Traditional, Textured & Decorative: 3 Ways to Knit a Triangle

Triangles pop up in knitting more than you think. They’re in kerchiefs, triangle shawls, blankets — they can appear anywhere, and they’re a great way to add eye-catching interest to your designs.

But if you’re designing your own pattern, it can be tricky to figure out how to knit a triangle. How you knit the triangle depends on a couple of things, like whether you need shaping in your project or whether you want a decorative edge.

How to Knit Triangles

If you’re not sure how to knit a triangle, check out one of these stitch patterns.

These three triangles are all worked in different ways, and they’re a great starting point for any design.

KFB increase triangle

KFB Triangle

Try this triangle if you… want shape without any frills

Yarn used: Sprightly Acrylic Wool Worsted in Misty Purple

This triangle starts at the point and works its way to the top using the KFB (knit front back) increase. The advantage of starting from the point and working your way up is that if you’re not sure how tall you want your triangle to be, you can just keep increasing until you get to that point (or until you run out of yarn, in some cases!).

You can substitute any increase you’d like here, such as a M1. Just remember that the key is to increase after the first stitch and before the last stitch. This will help you keep a super neat edge.

The K1 on each end and on both the right side and wrong side also help form a neat edge that stops the triangle from curling.

KFB Triangle

KFB triangle pattern

  • Cast on 3 stitches.
  • Row 1: K1, KFB, K1 (4 stitches).
  • Row 2: K1, purl to last stitch, K1.
  • Row 3: K1, KFB, knit to last 2 stitches, KFB, K1 (6 stitches).
  • Repeat Rows 2-3 until you’ve reached the desired height of your triangle.

Let’s take a closer look at the KFB increase. KFB means knitting into the front and back of the same stitch. Here’s how:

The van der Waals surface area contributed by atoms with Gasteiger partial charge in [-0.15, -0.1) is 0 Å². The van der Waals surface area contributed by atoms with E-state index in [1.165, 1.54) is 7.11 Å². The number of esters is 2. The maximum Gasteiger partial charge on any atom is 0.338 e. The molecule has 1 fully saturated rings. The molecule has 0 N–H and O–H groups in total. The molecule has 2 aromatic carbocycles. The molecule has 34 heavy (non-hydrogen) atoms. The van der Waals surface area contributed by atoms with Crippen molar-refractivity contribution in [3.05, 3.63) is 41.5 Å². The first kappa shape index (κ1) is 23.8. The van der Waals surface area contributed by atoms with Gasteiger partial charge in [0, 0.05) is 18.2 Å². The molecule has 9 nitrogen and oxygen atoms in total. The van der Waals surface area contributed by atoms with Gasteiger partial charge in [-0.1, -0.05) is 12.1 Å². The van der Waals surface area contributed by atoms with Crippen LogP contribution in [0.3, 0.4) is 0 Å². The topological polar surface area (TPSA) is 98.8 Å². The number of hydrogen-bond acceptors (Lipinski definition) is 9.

KFB Triangle

Knit the stitch as usual, but don’t drop the stitch from the needle.

KFB Triangle

Insert your needle into that same stitch again, but his time go through the back loop.

KFB Triangle

Knit that stitch through the back loop, and you’ll see that you’ve increased 1 stitch.

KFB Triangle

Now you can drop the stitch from the left needle.

Yarn-over increase triangle

Yarn Over Increase Triangle

Try this triangle if you… want shape with a decorative edge

Yarn used: Cloudborn Highland Roving in Stormy Skies

This triangle is exactly the same as the KFB increase triangle except that it uses yarn overs to increase the number of stitches. Increasing the number of stitches using yarn overs instead of the usual increase like m1 or KFB results in a decorative edging.

This is often the technique used for triangle shawls.

Yarn Over Triangle

Yarn-over triangle pattern

  • Cast on 3 stitches.
  • Row 1: [K1, YO] twice, K1 — 5 stitches.
  • Row 2: K1, purl to last stitch, K1.
  • Repeat Rows 1-2 until you’ve reached the desired height of your triangle.

Let’s take a closer look at the yarn over increase.

Yarn Over Triangle

To increase, simply wrap the yarn around your needle counter clockwise.

Then knit the next stitch. That’s it! The yarn over will leave a little hole, but don’t worry. That’s exactly what we want to happen.

Textured triangles

Textured Triangles

Try this triangle if you… want texture rather than shape

Yarn used: Cloudborn Superwash Merino Bulky in Grey Heather

If you don’t want to shape at all — in other words, you don’t want to increase or decrease — then a textured triangle is a great option. This works well for rectangular and square projects like blankets.

Yarns with great stitch definition, like the Cloudborn Superwash Merino Bulky I used, are a great choice for this stitch since it helps define the shape of the triangles.

This stitch is worked over a multiple of 12 stitches, so cast on any multiple of 12 to begin.

  • Row 1: *K6, p6; repeat from * to end.
  • Row 2: *P1, k5, p5, k1; repeat from * to end.
  • Row 3: *P2, k4, p4, k2; repeat from * to end.
  • Row 4: *P3, k3; repeat from * to end.
  • Row 5: *P4, k2, p2, k4; repeat from * to end.
  • Row 6: *P5, k1, p1, k5; repeat from * to end.
  • Row 7: *P6, k6; repeat from * to end.
  • Row 8: *K6, p6; repeat from * to end.
  • Row 9: *K5, p1, k1, p5; repeat from * to end.
  • Row 10: *K4, p2, k2, p4; repeat from * to end.
  • Row 11: *K3, p3; repeat from * to end.
  • Row 12: *K2, p4, k4, p2; repeat from * to end.
  • Row 13: *K1, p5, k5, p1; repeat from * to end.
  • Row 14: *P6, k6; repeat from * to end.
  • Repeat Rows 1 – 14.

What’s your favorite way to knit a triangle? Do you plan on working it into a design?

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